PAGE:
Malcolm X was assassinated 50 years ago on February 21 and since then, the community has been obsessed with learning all about the man behind the human rights icon. What drove him to advocate so hard for the underserved? What effect did his unsettled upbringing have on his political and social views? In her latest book, X: A Novel, his daughter Ilyasah Shabazz hopes to unravel her father’s story from his teen years into adulthood so that we might better understand her father’s legacy.
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“My first book, the children’s illustration book, was such a beautiful foundation of Malcolm, the love of his parents, the siblings, the responsibility of the adults around him that contributed to his ultimate development,” she told HuffPost Live. “And once his father was killed by the KKK and his mother was put in an institution and his siblings were separated, Malcolm was sent away from his siblings and even in that he became the class president of his school.”
“When his teacher said, 'Listen, you cannot be a lawyer," and even looking at Malcolm wanting to be a lawyer, not a fireman nor a musician nor a poet — nothing wrong with those careers — but the foundation his father had provided for him wanting to help people and defending human rights, he was in pain,” she continued. “So I often say when our young people are in pain they usually live a life, not always, of self-destruction. And so my father, in his journey of self-discovery, participated in some of those self-destructive actions and ultimately would become one of the world’s greatest political strategists and human rights activists. So X: A Novel is about that journey, his adolescence from 14 to 20.”
It was these formative years that would create the icon who would later rile up a nation, a man who found the courage to speak when so many let fear silence them.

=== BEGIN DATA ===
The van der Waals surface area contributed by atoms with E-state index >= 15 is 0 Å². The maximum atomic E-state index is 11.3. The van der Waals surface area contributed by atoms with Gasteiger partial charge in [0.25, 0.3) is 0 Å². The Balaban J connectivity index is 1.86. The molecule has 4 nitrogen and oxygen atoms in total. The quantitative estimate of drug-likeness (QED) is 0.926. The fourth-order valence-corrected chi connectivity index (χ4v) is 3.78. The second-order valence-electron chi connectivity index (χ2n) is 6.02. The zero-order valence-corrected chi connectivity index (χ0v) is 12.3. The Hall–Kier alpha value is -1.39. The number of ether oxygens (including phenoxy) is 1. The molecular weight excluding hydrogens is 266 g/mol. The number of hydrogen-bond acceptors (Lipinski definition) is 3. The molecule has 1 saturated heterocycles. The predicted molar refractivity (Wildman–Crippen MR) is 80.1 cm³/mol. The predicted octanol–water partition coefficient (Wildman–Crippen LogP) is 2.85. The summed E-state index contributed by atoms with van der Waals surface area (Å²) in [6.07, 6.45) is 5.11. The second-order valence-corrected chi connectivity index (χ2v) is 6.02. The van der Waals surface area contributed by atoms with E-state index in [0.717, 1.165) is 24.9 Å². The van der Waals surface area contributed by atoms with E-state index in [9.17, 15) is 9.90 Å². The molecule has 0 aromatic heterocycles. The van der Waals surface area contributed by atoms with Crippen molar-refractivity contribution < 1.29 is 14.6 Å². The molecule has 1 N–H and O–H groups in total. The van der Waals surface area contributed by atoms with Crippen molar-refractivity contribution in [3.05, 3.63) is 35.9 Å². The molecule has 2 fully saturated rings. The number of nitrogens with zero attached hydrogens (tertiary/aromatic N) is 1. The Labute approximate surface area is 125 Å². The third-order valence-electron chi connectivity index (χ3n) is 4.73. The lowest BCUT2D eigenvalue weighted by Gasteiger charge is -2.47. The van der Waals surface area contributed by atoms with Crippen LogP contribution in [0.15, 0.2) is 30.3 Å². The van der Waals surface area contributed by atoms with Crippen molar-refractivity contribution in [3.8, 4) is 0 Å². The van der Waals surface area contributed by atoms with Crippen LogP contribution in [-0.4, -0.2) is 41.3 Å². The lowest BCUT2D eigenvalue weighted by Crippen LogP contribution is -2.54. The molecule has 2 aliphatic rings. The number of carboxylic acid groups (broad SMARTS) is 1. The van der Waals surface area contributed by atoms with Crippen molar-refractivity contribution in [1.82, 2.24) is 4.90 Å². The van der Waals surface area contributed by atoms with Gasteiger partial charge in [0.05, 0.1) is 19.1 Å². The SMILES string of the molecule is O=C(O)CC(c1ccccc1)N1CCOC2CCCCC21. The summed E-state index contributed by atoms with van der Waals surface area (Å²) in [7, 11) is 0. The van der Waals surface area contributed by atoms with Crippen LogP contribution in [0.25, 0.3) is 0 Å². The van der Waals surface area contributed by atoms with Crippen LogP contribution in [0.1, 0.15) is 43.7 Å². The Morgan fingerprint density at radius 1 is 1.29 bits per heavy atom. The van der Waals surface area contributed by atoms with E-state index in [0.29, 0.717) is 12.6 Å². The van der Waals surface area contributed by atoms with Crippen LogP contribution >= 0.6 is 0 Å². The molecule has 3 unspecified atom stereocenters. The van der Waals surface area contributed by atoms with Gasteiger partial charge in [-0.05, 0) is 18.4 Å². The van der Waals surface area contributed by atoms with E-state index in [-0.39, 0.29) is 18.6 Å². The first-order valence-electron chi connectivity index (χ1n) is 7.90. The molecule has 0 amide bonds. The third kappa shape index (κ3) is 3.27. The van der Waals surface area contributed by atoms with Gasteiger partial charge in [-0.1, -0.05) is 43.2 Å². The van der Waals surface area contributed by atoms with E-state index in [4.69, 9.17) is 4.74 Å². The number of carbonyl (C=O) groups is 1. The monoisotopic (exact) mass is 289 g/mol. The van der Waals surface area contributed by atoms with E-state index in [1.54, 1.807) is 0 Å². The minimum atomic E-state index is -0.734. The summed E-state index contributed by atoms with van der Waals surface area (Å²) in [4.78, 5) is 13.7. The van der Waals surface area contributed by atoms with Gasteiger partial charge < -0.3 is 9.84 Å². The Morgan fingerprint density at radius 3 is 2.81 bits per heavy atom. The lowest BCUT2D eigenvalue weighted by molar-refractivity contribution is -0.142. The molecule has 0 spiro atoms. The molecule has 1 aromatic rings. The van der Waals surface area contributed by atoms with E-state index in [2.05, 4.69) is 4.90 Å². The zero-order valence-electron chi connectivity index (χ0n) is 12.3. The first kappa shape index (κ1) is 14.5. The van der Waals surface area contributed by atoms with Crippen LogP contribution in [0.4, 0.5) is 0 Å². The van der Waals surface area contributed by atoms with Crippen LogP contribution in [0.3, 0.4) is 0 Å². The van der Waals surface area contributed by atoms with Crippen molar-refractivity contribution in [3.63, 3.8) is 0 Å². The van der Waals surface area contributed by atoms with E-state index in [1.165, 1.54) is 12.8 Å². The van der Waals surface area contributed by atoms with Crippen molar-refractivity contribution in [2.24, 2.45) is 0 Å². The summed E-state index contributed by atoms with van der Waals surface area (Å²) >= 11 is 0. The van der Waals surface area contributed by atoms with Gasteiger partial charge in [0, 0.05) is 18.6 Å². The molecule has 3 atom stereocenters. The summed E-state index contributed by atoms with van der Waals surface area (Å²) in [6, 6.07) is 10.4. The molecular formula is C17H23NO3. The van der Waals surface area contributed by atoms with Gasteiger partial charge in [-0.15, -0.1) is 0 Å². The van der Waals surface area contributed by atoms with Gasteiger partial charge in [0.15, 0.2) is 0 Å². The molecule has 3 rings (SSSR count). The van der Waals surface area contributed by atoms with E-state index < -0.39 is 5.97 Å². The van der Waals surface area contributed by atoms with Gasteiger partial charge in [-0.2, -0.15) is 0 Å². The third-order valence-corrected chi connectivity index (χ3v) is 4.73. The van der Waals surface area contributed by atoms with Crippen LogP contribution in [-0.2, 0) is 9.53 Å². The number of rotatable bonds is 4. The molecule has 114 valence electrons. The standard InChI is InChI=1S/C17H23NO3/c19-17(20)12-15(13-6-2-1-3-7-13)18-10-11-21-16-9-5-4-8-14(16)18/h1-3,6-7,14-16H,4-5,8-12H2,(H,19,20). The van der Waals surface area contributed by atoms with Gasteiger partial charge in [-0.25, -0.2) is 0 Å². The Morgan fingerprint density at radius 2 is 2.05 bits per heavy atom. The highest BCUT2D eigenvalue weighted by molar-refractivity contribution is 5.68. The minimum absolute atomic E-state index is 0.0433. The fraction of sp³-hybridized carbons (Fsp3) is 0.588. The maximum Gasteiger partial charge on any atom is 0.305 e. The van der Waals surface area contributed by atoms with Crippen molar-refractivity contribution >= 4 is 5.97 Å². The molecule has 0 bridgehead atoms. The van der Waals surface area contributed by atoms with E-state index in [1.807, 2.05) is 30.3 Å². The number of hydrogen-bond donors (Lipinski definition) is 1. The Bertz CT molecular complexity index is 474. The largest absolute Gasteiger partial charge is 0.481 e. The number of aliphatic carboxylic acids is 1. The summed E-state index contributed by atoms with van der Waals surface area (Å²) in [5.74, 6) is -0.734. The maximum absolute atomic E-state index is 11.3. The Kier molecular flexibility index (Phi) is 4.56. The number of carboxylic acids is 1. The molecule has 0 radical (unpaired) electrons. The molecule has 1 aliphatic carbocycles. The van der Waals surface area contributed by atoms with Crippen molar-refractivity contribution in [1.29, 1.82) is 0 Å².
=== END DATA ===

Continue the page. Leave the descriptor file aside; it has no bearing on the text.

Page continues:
"He loved his people. He loved his country. He sacrificed his life," Shabazz said. "He was just in his 20s when the world would learn of him. He was only 39 when he was killed. He was a man of great compassion and impeccable integrity."
Shabazz, who was only three when Malcolm X was killed, stressed the importance of continuing the work he began and teaching future generations that they have the power to make things better.
“I think it’s such an unfortunate assassination, but I think it’s important to examine our social climate and then as adults now, 50 years later, that we adults have to take responsibility for what we’re teaching our children. If we want better then we have to be those agents that we seek.”
As for whether she feels others have properly carried on that torch since her father’s death, Shabazz was quick to say that today’s youth are not taking injustices sitting down.
"My father was seeking the oneness of humanity," she said. "I think there are many young people now who are looking more into his work and carrying it forward."
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(Photos from left: Candlewick, Richard Saunders/Hulton Archive/Getty Images)